The company, controlled by business tycoon Gennady Timchenko, in November this year formally approached the Ministry of Energy about the LNG export request. Now, Energy Minister Aleksandr Novak says that the request has been reviewed and a report on the issue handed over to President Vladimir Putin.
Mr Novak does not want to reveal the conclusions in the report, Prime.ru reports.
Novatek wants to itself export the Yamal LNG without the involvement of gas export monopolist Gazprom. A total of 15 million tons of LNG will be produced annually in the project, which is developed together with Total. The gas will come from the South Tambey field, a structure which holds an estimated 1,9 trillion cubic meters of gas.
Today, Gazprom has full control over all gas exports from Russia and is likely to fight hard to prevent Novatek’s intrusion in the lucrative business. In a meeting with Novatek CEO Leonid Mikhelson last November, President Putin himself expressed skepticism about a breakup of the export monopoly and made clear that Novatek should team up with Gazprom in the Yamal LNG project, a press release reads.
However, a liberalization of the gas export regime might still be considered favourably by the Government and Minister Novak in a recent conference indicated that special regulations could be introduced when it comes to LNG, RIA Novosti reports.
Should Novatek’s request be approved by Government and ultimately by Putin, it will be a major blow for Gazprom and mark a shift in Russian energy policy. If the request is turned down, Novatek will have to cooperate with Gazprom Export, the subsidiary unit with which it already in 2010 signed a cooperation agreement.
In any case, Novatek and Gazprom are likely to cooperate closely at Yamal. As a matter of fact, the two companies are currently negotiating over the possible establishement of joint ventures at the gas-rich peninsula. The deal will include four major fields in the area, including the South Tambey, and give Gazprom a 75 percent take and Novatek 25 percent in the joint companies, a press release from Gazprom informs.
Russia’s only aircraft carrier, the Northern Fleet’s “Admiral Kuznetsov”, has finished repairs and is ready to leave the port of Murmansk. According to a Russian news agency, the vessel will sail to Syria.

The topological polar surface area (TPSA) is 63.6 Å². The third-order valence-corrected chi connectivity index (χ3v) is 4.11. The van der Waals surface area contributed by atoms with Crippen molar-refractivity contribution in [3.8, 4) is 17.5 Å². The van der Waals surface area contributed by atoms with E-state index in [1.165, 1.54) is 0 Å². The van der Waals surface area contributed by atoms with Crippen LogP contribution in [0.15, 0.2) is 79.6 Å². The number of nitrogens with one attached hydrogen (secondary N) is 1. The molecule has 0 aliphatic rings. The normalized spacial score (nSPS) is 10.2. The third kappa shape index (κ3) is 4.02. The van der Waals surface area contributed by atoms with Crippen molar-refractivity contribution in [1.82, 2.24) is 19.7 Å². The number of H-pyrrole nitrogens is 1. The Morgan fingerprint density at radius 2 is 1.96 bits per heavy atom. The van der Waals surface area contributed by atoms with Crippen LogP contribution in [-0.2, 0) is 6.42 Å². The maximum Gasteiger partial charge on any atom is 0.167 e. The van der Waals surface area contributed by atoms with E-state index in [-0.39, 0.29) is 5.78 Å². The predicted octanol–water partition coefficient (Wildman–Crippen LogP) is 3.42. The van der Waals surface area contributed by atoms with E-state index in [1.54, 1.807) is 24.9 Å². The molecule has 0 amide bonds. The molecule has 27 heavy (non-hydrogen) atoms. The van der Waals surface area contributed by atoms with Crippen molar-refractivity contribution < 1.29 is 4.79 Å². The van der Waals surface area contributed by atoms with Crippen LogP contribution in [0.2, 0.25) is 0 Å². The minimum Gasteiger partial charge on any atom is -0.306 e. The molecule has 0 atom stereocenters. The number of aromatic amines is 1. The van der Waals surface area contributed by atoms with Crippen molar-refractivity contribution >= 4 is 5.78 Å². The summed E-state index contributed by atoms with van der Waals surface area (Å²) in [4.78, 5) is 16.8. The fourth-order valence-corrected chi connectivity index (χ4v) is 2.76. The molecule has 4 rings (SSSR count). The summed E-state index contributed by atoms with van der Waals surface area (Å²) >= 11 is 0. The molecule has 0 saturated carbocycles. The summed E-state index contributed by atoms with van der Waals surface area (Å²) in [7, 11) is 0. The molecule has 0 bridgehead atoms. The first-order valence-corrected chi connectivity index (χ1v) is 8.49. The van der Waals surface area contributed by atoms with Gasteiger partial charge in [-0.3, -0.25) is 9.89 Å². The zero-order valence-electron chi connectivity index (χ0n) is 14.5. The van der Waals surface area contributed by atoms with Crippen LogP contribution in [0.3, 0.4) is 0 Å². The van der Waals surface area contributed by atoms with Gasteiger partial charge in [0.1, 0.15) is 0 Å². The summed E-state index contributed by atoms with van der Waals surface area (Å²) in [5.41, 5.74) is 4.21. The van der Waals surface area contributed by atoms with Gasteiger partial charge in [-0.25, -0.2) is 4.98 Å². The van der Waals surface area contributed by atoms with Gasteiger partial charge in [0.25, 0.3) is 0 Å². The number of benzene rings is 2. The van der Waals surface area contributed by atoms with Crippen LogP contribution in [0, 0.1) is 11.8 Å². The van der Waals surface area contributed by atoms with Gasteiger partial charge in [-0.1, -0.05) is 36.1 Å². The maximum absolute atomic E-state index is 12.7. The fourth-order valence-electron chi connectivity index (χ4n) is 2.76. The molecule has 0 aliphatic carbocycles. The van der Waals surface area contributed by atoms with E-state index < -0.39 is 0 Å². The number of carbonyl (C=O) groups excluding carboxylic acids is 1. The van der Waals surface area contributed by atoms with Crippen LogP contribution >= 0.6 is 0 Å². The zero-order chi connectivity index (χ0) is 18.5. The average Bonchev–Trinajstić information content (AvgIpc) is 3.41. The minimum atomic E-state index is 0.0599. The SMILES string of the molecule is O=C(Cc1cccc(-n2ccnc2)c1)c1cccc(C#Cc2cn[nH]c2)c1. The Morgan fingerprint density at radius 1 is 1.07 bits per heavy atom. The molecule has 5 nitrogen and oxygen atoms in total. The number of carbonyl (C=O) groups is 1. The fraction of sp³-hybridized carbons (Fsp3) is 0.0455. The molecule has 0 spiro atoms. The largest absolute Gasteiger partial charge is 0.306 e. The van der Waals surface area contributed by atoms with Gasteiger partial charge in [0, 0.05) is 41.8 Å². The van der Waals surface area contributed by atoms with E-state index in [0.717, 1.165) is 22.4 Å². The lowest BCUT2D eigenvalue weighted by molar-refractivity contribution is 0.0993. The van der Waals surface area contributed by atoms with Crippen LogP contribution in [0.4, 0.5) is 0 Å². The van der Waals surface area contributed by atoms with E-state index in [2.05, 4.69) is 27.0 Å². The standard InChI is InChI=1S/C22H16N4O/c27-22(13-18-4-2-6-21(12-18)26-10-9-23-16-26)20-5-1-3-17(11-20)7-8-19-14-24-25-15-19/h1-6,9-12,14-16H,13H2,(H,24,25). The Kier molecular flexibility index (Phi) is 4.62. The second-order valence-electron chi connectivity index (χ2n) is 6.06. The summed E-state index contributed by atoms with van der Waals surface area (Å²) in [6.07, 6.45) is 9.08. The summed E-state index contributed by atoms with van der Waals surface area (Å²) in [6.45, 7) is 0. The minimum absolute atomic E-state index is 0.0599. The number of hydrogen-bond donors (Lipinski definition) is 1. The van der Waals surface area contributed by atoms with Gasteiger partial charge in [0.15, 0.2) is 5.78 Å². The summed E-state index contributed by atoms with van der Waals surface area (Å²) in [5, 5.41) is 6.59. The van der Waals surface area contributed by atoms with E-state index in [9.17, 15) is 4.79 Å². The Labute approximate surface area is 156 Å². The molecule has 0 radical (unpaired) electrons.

A century and a half ago, Norway was home to roughly three thousand brown bears, the majority of bears in all of Scandinavia. By 1930, the bears were virtually extinct. Decades of aggressive management tactics and bounties had wiped out one of the area’s most iconic species.
Microplastics, the tiny plastic particles that are accumulating in marine waters and big lakes around the world, are now showing up in the Arctic waters south and southwest of Svalbard, Norway, a new study says.
REYKJAVIK: The climatic changes taking place in the Arctic are a call to action for the world. We must answer with more international cooperation and more research, says Tore Hattrem, State Secretary of Norway’s Foreign Ministry.
“Partnership should and shall shape the development of the Arctic, therefore cooperation is the starting point for our Arctic policy,” Vladimir Barbin, Senior Arctic Official and representative to the Arctic Council, said at the Arctic Circle 2015 assembly.
August 9th, the Barents Region celebrated the UN International Day of the World’s Indigenous Peoples. The day was commemorated in several parts of the region, including Karasjok in Northern Norway and Teriberka in Northwestern Russia.
Norway’s Foreign Minister Børge Brende has asked Russia for an explanation to the high number of asylum seekers coming to Norway via Russia. Syrian refugees that have lived in Russia for a long time, will be stopped on the border and sent back.